By the Light of the Moon

Digs & Discoveries November/December 2017

(Photo: Ryan Smith)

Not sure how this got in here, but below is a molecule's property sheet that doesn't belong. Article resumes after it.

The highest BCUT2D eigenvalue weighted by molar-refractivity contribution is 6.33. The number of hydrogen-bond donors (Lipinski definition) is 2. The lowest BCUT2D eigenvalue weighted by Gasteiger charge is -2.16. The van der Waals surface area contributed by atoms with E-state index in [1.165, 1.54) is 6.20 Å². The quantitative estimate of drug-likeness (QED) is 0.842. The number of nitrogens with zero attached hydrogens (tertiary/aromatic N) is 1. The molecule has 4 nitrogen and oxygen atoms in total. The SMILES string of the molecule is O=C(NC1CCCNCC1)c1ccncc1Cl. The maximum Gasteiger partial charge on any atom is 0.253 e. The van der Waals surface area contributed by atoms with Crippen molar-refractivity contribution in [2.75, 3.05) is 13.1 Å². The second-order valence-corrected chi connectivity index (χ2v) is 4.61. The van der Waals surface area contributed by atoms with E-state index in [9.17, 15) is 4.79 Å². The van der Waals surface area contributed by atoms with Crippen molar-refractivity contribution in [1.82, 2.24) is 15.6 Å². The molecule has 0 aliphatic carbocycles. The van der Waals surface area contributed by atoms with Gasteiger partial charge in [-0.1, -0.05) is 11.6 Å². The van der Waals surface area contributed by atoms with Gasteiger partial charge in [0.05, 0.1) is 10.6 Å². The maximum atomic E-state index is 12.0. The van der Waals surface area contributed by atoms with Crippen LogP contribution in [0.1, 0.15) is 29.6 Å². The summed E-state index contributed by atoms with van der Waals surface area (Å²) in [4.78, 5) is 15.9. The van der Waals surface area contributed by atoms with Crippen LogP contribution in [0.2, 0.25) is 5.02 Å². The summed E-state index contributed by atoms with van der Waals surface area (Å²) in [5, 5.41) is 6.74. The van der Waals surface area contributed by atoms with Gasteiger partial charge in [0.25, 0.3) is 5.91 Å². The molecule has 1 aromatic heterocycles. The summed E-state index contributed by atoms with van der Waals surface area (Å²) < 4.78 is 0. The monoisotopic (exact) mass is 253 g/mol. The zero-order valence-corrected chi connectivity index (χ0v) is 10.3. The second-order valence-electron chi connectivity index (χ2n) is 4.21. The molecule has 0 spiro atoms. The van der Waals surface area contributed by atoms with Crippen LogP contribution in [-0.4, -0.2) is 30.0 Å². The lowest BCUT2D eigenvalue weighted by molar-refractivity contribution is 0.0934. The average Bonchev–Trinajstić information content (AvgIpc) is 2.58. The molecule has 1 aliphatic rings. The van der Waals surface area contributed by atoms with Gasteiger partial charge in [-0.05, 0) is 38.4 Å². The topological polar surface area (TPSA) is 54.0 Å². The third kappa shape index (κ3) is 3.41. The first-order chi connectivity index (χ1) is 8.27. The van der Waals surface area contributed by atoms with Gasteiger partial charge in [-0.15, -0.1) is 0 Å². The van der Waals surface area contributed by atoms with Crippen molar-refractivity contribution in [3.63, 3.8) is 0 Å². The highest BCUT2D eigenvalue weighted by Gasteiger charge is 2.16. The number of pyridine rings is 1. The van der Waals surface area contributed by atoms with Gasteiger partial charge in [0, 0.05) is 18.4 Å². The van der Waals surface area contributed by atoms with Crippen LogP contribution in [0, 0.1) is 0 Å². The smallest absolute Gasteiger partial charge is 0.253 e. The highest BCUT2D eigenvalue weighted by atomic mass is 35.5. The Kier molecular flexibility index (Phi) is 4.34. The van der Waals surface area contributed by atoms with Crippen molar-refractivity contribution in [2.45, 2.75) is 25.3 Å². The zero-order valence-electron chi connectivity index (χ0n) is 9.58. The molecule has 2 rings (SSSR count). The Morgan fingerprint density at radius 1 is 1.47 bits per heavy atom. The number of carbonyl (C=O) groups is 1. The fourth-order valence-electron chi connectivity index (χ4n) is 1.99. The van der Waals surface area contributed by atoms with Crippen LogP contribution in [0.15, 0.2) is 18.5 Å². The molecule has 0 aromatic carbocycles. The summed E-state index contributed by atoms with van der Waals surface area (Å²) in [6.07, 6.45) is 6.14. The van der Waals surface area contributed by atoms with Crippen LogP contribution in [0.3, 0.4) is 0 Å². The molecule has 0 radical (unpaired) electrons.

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A site in Cornwall known as Hendraburnick Quoit appears to have been host to nighttime rituals starting around 2500 B.C. and continuing for several hundred years. In a recent excavation, researchers led by Andy Jones of the Cornwall Archaeological Unit discovered that a stone at the site contained dozens of circular carvings called cup marks, along with an extensive network of radial lines, all so faint that they are only visible in moonlight or low sunlight, “when the sun casts shadows across the surface of the stone,” says Jones. Previously, just 17 cup marks had been observed on the stone. “We already knew about the most deeply carved cup marks,” he says, “but we only started to be able to see other elements during the excavations later in the day.” Further evidence of activity after dark was provided by the discovery of nearly 2,000 pieces of fragmented quartz, apparently smashed at the site, which would have produced luminescent effects.

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